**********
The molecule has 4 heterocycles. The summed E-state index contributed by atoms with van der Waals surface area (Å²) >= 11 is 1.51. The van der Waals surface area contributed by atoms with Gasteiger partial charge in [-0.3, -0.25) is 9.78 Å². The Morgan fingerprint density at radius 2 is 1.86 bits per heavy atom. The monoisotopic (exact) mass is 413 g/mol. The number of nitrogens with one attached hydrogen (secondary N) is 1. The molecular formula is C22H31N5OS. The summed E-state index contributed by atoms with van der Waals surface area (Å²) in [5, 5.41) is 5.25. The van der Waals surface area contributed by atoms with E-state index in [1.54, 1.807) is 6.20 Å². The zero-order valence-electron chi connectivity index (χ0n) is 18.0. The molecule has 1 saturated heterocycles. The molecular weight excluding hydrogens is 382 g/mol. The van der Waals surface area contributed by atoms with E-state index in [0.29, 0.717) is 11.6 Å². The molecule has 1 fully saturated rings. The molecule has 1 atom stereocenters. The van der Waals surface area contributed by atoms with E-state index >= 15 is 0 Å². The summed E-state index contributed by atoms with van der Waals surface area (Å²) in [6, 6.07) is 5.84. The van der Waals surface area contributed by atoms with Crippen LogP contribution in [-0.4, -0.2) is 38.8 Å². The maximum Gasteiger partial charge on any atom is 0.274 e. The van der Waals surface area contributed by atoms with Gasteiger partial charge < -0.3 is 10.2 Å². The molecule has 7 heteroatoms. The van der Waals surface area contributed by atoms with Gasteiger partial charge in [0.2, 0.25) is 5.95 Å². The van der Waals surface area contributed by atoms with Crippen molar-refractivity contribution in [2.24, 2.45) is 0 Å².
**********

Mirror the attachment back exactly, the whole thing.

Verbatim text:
The molecule has 4 heterocycles. The summed E-state index contributed by atoms with van der Waals surface area (Å²) >= 11 is 1.51. The van der Waals surface area contributed by atoms with Gasteiger partial charge in [-0.3, -0.25) is 9.78 Å². The Morgan fingerprint density at radius 2 is 1.86 bits per heavy atom. The monoisotopic (exact) mass is 413 g/mol. The number of nitrogens with one attached hydrogen (secondary N) is 1. The molecular formula is C22H31N5OS. The summed E-state index contributed by atoms with van der Waals surface area (Å²) in [5, 5.41) is 5.25. The van der Waals surface area contributed by atoms with E-state index in [1.54, 1.807) is 6.20 Å². The zero-order valence-electron chi connectivity index (χ0n) is 18.0. The molecule has 1 saturated heterocycles. The molecular weight excluding hydrogens is 382 g/mol. The van der Waals surface area contributed by atoms with E-state index in [0.29, 0.717) is 11.6 Å². The molecule has 1 fully saturated rings. The molecule has 1 atom stereocenters. The van der Waals surface area contributed by atoms with E-state index >= 15 is 0 Å². The summed E-state index contributed by atoms with van der Waals surface area (Å²) in [6, 6.07) is 5.84. The van der Waals surface area contributed by atoms with Crippen LogP contribution in [-0.4, -0.2) is 38.8 Å². The maximum Gasteiger partial charge on any atom is 0.274 e. The van der Waals surface area contributed by atoms with Gasteiger partial charge < -0.3 is 10.2 Å². The molecule has 7 heteroatoms. The van der Waals surface area contributed by atoms with Gasteiger partial charge in [0.2, 0.25) is 5.95 Å². The van der Waals surface area contributed by atoms with Crippen molar-refractivity contribution in [2.24, 2.45) is 0 Å².